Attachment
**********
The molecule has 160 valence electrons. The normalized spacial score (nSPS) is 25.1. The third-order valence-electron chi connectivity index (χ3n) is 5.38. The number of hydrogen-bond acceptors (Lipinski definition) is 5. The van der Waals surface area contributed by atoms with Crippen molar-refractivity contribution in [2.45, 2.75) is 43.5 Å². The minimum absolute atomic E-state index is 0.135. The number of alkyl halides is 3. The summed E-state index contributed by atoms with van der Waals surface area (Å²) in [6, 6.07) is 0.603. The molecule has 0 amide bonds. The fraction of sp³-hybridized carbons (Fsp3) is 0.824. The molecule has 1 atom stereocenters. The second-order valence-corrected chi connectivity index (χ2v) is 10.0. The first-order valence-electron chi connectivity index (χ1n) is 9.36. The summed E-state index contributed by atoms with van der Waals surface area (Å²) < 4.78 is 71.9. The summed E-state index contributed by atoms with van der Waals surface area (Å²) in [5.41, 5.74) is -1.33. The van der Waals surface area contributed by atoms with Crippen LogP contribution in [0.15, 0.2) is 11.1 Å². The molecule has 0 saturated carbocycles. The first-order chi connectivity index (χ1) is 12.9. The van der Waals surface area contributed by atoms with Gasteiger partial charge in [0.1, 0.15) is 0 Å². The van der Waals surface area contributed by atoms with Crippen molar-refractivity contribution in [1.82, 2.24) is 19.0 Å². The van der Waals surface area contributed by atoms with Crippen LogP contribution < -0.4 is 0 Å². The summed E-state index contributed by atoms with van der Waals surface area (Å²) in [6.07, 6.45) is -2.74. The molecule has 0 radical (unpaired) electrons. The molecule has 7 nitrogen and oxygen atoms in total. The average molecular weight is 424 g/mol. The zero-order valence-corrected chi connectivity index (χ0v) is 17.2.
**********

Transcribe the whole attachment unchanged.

The molecule has 160 valence electrons. The normalized spacial score (nSPS) is 25.1. The third-order valence-electron chi connectivity index (χ3n) is 5.38. The number of hydrogen-bond acceptors (Lipinski definition) is 5. The van der Waals surface area contributed by atoms with Crippen molar-refractivity contribution in [2.45, 2.75) is 43.5 Å². The minimum absolute atomic E-state index is 0.135. The number of alkyl halides is 3. The summed E-state index contributed by atoms with van der Waals surface area (Å²) in [6, 6.07) is 0.603. The molecule has 0 amide bonds. The fraction of sp³-hybridized carbons (Fsp3) is 0.824. The molecule has 1 atom stereocenters. The second-order valence-corrected chi connectivity index (χ2v) is 10.0. The first-order valence-electron chi connectivity index (χ1n) is 9.36. The summed E-state index contributed by atoms with van der Waals surface area (Å²) < 4.78 is 71.9. The summed E-state index contributed by atoms with van der Waals surface area (Å²) in [5.41, 5.74) is -1.33. The van der Waals surface area contributed by atoms with Crippen LogP contribution in [0.15, 0.2) is 11.1 Å². The molecule has 0 saturated carbocycles. The first-order chi connectivity index (χ1) is 12.9. The van der Waals surface area contributed by atoms with Gasteiger partial charge in [0.1, 0.15) is 0 Å². The van der Waals surface area contributed by atoms with Crippen molar-refractivity contribution in [1.82, 2.24) is 19.0 Å². The van der Waals surface area contributed by atoms with Crippen LogP contribution < -0.4 is 0 Å². The summed E-state index contributed by atoms with van der Waals surface area (Å²) in [6.07, 6.45) is -2.74. The molecule has 0 radical (unpaired) electrons. The molecule has 7 nitrogen and oxygen atoms in total. The average molecular weight is 424 g/mol. The zero-order valence-corrected chi connectivity index (χ0v) is 17.2.